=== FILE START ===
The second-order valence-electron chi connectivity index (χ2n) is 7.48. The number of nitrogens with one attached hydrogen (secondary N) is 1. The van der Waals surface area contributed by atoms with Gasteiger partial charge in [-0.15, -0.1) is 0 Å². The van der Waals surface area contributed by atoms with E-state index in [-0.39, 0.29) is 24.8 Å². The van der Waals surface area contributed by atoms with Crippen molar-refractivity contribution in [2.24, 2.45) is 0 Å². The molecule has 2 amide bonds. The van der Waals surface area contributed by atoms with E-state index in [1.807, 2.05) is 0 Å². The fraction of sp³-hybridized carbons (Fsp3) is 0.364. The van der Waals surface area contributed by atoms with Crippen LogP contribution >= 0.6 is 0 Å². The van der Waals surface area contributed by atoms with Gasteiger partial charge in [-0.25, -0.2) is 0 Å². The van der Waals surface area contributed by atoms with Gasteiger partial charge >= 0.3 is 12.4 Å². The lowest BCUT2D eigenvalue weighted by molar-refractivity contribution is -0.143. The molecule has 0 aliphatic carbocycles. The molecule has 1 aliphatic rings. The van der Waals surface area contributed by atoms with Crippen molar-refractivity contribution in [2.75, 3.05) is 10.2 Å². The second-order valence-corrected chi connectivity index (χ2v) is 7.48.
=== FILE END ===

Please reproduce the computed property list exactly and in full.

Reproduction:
The second-order valence-electron chi connectivity index (χ2n) is 7.48. The number of nitrogens with one attached hydrogen (secondary N) is 1. The van der Waals surface area contributed by atoms with Gasteiger partial charge in [-0.15, -0.1) is 0 Å². The van der Waals surface area contributed by atoms with E-state index in [-0.39, 0.29) is 24.8 Å². The van der Waals surface area contributed by atoms with Crippen molar-refractivity contribution in [2.24, 2.45) is 0 Å². The molecule has 2 amide bonds. The van der Waals surface area contributed by atoms with E-state index in [1.807, 2.05) is 0 Å². The fraction of sp³-hybridized carbons (Fsp3) is 0.364. The van der Waals surface area contributed by atoms with Crippen LogP contribution >= 0.6 is 0 Å². The van der Waals surface area contributed by atoms with Gasteiger partial charge in [-0.25, -0.2) is 0 Å². The van der Waals surface area contributed by atoms with Gasteiger partial charge >= 0.3 is 12.4 Å². The lowest BCUT2D eigenvalue weighted by molar-refractivity contribution is -0.143. The molecule has 0 aliphatic carbocycles. The molecule has 1 aliphatic rings. The van der Waals surface area contributed by atoms with Crippen molar-refractivity contribution in [2.75, 3.05) is 10.2 Å². The second-order valence-corrected chi connectivity index (χ2v) is 7.48.